“The product has come farther in the past 6 months than in the year before.”
Cureatr CEO Joseph Mayer
When I joined Pypestream, the existing information architecture model was hugely problematic. The model organized content via a system of “Pypes” (categories) and “Streams” (subcategories). Unfortunately, browsing all updates meant the user would have to navigate between each Stream one at a time, pogoing between them.
I introduced an updates feed to show content from all channels in one place. Updates across all Streams were aggregated onto one screen, which eliminated pogoing entirely. The feed also created a central location to feature more important messages, collect user satisfaction data, and cross-promote other app features and content.
Another high priority was improving discoverability of Pypes and content. In the existing model, the Explore tab provided a short list of hand-selected Pypes for users to connect with. To view any other Pypes, the user either had to encounter a link outside the app, or use search to look it up manually. My team knew we could do better.
We realized there would be a small handful of well-known brands that most people would recognize, and a long tail of content that needed to be easier to find. It struck me that the "app store" model was designed to solve exactly this problem. Furthermore, styling the feature as an app store aligned with our desire to position Pypestream as a provider of app-like functionality to businesses lacking the resources to build their own app.
Featured Pypes were still given high visibility, while the rest of the catalog was divided into categories to make discovery easier. We also introduced a “Pypes near you” feature which would show users Pypes in their area.
In parallel with the improvements to the Explore tab, we also increased discoverability by adding Pype recommendations to the main Updates feed, so that users would continue to encounter new content without needing to actively seek it out. All told, we offered substantially more avenues for discovery than with the existing approach.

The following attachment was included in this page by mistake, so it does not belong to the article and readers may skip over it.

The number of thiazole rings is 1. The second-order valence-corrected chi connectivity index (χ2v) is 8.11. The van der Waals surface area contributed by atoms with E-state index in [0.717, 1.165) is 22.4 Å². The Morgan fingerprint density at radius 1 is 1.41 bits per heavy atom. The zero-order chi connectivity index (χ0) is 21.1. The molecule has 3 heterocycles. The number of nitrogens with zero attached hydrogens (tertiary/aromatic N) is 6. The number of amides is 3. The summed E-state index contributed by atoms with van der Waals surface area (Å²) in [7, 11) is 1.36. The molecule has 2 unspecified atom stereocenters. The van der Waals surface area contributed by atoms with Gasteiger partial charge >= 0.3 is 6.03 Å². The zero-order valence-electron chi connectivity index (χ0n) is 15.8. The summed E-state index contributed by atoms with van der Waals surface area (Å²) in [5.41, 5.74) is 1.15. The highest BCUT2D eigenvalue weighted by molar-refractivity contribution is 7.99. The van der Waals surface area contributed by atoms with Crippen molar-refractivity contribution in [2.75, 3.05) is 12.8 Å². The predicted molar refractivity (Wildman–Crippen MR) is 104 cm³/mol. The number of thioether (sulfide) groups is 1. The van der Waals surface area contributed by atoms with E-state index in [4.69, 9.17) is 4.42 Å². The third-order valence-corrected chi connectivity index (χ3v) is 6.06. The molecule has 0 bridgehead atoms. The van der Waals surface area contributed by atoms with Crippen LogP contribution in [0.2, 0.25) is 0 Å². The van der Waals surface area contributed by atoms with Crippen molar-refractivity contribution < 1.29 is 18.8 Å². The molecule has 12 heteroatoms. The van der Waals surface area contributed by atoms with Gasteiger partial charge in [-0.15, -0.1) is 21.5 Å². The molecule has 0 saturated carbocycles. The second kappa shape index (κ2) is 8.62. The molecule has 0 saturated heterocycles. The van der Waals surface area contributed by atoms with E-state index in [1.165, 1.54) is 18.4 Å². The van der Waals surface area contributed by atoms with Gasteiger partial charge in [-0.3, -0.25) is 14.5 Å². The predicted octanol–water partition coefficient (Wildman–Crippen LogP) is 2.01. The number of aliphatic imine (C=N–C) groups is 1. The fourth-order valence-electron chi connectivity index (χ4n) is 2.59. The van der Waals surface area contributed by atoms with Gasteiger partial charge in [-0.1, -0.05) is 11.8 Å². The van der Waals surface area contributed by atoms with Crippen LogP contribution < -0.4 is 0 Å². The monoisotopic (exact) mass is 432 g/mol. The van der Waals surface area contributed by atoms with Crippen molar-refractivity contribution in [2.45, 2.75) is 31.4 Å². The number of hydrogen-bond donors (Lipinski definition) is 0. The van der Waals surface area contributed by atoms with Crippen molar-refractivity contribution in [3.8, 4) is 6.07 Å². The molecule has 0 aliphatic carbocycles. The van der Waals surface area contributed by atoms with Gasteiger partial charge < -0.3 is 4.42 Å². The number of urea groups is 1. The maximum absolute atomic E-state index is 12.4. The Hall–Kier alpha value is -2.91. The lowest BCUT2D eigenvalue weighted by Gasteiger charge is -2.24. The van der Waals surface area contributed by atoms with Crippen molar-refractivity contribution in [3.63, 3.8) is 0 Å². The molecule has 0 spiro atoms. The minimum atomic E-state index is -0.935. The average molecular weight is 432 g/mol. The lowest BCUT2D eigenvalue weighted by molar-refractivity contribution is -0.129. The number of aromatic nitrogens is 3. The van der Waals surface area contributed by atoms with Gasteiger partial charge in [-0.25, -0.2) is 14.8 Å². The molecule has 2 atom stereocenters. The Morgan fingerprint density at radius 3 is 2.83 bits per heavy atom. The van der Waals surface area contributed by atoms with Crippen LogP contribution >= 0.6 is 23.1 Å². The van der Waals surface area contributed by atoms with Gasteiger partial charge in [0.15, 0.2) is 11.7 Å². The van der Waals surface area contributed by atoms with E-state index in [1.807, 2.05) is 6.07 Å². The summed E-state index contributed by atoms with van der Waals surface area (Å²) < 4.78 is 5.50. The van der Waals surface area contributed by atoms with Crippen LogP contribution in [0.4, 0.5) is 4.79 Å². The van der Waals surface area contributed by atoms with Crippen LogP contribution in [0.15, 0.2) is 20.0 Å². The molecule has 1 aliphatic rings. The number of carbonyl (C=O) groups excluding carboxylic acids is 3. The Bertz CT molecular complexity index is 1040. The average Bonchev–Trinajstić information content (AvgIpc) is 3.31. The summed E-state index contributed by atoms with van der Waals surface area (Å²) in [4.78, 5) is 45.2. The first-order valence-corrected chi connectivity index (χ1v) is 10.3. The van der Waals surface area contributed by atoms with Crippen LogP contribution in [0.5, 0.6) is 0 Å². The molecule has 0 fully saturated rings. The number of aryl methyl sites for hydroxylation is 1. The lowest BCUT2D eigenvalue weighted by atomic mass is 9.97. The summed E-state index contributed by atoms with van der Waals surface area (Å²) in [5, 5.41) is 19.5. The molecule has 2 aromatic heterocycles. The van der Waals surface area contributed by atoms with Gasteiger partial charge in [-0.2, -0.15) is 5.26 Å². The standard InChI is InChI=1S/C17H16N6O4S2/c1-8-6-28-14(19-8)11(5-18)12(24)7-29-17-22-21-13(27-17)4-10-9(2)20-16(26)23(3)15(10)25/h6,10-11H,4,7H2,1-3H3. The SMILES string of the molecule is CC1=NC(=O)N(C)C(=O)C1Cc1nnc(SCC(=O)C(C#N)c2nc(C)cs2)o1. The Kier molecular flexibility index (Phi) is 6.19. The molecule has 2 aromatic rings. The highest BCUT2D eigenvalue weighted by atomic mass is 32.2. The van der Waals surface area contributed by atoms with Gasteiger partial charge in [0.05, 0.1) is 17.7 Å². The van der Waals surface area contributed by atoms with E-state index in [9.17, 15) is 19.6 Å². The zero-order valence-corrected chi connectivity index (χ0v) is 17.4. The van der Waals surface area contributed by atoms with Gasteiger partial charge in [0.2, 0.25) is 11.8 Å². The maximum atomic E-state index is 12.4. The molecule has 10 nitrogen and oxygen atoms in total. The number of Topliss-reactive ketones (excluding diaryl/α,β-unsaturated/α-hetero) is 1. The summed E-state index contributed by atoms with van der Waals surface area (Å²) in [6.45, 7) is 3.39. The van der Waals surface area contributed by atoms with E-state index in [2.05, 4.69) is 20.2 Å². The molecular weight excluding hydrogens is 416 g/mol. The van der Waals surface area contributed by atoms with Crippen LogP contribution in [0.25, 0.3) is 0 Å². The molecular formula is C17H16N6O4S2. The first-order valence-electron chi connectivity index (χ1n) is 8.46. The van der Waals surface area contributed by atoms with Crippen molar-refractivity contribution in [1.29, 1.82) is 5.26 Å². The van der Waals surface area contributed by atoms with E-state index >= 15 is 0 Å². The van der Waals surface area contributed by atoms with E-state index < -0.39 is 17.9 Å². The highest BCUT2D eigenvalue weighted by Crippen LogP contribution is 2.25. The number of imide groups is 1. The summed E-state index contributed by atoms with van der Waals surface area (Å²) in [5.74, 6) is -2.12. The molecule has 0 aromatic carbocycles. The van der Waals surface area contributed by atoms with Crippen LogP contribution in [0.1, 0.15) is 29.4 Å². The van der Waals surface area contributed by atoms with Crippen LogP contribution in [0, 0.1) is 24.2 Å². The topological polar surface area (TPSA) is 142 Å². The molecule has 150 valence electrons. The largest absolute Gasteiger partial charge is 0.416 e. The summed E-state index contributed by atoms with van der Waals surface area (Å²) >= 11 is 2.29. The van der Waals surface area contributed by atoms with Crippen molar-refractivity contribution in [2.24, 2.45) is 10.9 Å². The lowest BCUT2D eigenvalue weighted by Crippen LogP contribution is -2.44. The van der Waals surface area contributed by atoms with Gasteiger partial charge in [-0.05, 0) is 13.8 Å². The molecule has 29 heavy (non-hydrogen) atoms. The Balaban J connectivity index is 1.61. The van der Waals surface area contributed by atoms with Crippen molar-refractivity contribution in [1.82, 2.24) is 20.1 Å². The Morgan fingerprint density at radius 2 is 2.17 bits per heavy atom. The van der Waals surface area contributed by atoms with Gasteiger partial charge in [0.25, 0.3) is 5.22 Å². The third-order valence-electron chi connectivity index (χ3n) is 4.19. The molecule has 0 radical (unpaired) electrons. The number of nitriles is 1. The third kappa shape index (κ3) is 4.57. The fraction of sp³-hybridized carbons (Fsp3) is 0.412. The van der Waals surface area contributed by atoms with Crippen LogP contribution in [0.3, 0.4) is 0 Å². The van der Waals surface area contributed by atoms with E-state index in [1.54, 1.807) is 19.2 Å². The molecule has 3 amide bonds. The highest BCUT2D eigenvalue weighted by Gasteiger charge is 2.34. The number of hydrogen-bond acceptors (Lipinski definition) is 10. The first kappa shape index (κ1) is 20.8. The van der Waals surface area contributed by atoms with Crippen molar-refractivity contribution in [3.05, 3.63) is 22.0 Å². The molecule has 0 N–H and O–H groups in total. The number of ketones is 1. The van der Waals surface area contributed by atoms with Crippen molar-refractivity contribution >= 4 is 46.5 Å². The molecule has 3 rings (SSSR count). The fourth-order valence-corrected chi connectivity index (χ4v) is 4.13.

With customer service as a central focus of Pypestream, I began to consider ways to better stratify and manage a high volume of incoming requests. There were early plans to let AI “handle it” with NLP, which to me seemed problematic. If Amazon, Apple, Google, and Facebook still struggle with getting AI right, what made us any different?
One of our greatest strengths was that each of our Pypes had a human operator. What if these human operators could trigger an automated flow that walks a user through the problem? Large enterprise customers would be able to translate their existing call center scripts into automated flows. Instead of relying on AI to route users correctly, we could use AI to augment the human operator's experience by suggesting the automated flow it believes is correct. Over time, this could be used to build training data—so that if the AI guessed correctly the vast majority of the time, it could be allowed to start the flow automatically.
Lastly, there was the problem of user reach. A broadcast sent to 500 people would be limited to those 500, as any content sent out would only be seen by people already electing to receive it. Instead, I proposed opening the walled garden to allow public sharing of Broadcast content, with each Broadcast having a sharable landing page. This increased the potential reach for content and allowed for virality. These pages would also be cataloged and categorized to improve SEO across the site.
From conversations with our users, we knew the big “A-ha!” moment came from their first conversation with a company over text. Compared to popular products like Facebook Messenger (which users likely had installed already), our product required the user to download the app and set up an account, which was a major friction point.
I proposed bringing this basic chat functionality to the mobile web. As installation was no longer required, users could have their first chat with the same amount of friction as competing tools, and removing the signup requirement meant we could expect a boost in MAU. The web chat would provide a user's first “A-ha!” moment with our product, and our app would further enhance their experience with push notifications, a user profile, and updates feed.
Making broadcasts public greatly extends their reach, improving discovery, and making basic chat available without requiring an account means many more users can quickly try our core feature.
“Yes—I want this yesterday!”
Pypestream EVP of Product and Technology Jatin Patel